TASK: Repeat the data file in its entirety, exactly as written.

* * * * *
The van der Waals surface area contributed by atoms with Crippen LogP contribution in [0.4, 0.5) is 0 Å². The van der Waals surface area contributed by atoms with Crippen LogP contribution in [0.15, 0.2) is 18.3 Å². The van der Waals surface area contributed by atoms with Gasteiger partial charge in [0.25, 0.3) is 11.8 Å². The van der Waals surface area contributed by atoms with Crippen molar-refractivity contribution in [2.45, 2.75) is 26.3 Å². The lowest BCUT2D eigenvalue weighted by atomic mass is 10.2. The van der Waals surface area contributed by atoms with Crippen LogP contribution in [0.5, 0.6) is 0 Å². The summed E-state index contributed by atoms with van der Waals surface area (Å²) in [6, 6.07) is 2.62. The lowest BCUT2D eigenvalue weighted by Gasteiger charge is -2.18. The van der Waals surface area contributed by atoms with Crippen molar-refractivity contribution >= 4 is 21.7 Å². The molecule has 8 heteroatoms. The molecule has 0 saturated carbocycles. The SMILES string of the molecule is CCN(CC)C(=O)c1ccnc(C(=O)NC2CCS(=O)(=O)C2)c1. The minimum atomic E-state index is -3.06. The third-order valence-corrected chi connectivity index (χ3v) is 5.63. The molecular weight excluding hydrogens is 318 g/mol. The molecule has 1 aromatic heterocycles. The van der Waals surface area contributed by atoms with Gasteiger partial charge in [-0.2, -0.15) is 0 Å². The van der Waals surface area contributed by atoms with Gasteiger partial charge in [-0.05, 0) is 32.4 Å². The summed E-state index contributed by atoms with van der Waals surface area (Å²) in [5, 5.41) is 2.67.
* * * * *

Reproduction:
The van der Waals surface area contributed by atoms with Crippen LogP contribution in [0.4, 0.5) is 0 Å². The van der Waals surface area contributed by atoms with Crippen LogP contribution in [0.15, 0.2) is 18.3 Å². The van der Waals surface area contributed by atoms with Gasteiger partial charge in [0.25, 0.3) is 11.8 Å². The van der Waals surface area contributed by atoms with Crippen molar-refractivity contribution in [2.45, 2.75) is 26.3 Å². The lowest BCUT2D eigenvalue weighted by atomic mass is 10.2. The van der Waals surface area contributed by atoms with Crippen LogP contribution in [0.5, 0.6) is 0 Å². The summed E-state index contributed by atoms with van der Waals surface area (Å²) in [6, 6.07) is 2.62. The lowest BCUT2D eigenvalue weighted by Gasteiger charge is -2.18. The van der Waals surface area contributed by atoms with Crippen molar-refractivity contribution >= 4 is 21.7 Å². The molecule has 8 heteroatoms. The molecule has 0 saturated carbocycles. The SMILES string of the molecule is CCN(CC)C(=O)c1ccnc(C(=O)NC2CCS(=O)(=O)C2)c1. The minimum atomic E-state index is -3.06. The third-order valence-corrected chi connectivity index (χ3v) is 5.63. The molecular weight excluding hydrogens is 318 g/mol. The molecule has 1 aromatic heterocycles. The van der Waals surface area contributed by atoms with Gasteiger partial charge in [-0.2, -0.15) is 0 Å². The van der Waals surface area contributed by atoms with Gasteiger partial charge in [-0.05, 0) is 32.4 Å². The summed E-state index contributed by atoms with van der Waals surface area (Å²) in [5, 5.41) is 2.67.